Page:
It all started off as a requirement for one of my psychology courses: a small asterisks on the syllabus denoting that we would have to spend at least thirty hours volunteering to work with at-risk individuals at either the infant, adolescent, or elder age. I was placed at Merrimac, a juvenile detention center in James City County and would be serving as a mentor and role model for the students there. I could not have even begun to imagine then how transformative that one classroom requirement would be. I went from being a nervous college student who silently sat observing the activities and youths at the Center, to devising my own group sessions and talking one-on-one with any of the students who desired a listening ear. The students became more than just offenders who deserved their time in Merrimac. I grew to see them as the real human beings they are: individuals, often the product of parents, teachers, or an environment that failed them, who had made a bad choice or mistake. Long after my thirty hours were complete, I continued to return to Merrimac once a week for a couple of hours. Those hours off campus were some of the most draining but rewarding I’ve experienced.
I recommend to any prospective student, whether you end up at William and Mary or another institution, to take time and find a volunteer opportunity in your area. Then, fully commit at least a couple hours a week so that you may fully reap the benefits of being engaged in the organization. If you are fortunate, it might even help you discover a passion or foster your own personal growth as Merrimac has so unexpectedly done for me.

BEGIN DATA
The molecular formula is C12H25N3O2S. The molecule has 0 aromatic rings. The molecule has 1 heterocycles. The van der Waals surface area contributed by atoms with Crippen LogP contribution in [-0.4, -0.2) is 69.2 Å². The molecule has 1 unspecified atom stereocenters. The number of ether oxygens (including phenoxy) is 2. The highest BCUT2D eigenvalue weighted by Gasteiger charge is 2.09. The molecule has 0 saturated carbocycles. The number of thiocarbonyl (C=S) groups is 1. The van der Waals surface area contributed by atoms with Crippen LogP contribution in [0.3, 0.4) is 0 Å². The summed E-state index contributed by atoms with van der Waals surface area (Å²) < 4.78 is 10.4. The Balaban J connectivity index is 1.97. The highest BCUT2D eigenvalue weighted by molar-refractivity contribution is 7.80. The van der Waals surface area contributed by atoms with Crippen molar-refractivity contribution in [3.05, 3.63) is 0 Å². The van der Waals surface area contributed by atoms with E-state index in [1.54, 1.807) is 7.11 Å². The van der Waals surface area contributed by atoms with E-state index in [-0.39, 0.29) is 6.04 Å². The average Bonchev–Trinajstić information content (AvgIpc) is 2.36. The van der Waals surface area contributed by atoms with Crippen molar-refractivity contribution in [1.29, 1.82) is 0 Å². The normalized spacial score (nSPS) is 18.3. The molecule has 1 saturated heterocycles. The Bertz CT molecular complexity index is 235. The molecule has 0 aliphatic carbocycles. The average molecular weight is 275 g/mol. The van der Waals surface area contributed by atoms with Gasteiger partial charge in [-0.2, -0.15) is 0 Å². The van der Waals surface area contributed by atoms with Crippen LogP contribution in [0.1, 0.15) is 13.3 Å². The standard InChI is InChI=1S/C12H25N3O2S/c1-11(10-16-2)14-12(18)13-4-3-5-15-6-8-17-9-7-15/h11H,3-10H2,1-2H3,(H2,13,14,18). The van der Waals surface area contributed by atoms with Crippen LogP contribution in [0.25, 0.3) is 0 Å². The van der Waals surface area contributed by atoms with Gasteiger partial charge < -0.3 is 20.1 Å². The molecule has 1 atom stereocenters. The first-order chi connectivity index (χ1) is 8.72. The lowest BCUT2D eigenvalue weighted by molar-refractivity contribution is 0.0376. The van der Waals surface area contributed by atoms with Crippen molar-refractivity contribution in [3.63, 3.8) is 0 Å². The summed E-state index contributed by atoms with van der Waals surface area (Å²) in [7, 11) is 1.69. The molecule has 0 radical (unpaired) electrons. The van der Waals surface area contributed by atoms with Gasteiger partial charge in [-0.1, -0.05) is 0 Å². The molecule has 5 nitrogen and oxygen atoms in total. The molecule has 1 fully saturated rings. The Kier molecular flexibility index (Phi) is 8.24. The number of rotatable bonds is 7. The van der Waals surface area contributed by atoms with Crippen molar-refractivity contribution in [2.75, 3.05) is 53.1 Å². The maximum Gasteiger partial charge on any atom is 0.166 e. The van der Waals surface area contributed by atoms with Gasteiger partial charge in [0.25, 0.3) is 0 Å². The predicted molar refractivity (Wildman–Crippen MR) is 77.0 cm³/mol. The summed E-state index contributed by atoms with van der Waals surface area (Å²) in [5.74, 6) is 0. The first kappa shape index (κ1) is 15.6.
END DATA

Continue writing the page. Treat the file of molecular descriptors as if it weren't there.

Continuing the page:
This summer, I was a very grateful recipient of a grant from the Bionetics Corporation, which provides money to William and Mary students every summer who wish to volunteer at an organization that benefits the Newport News area. My grant, in addition to the free housing I have been awarded for conducting summer research, has allowed me to stay in Williamsburg for the summer. I will continue to volunteer at Merrimac as well as participate in research projects under Dr. Dallaire, the same psychology professor who first required my volunteer placement. As the summer continues, I will be sure to add some more information about these projects as well as reflections of my placement.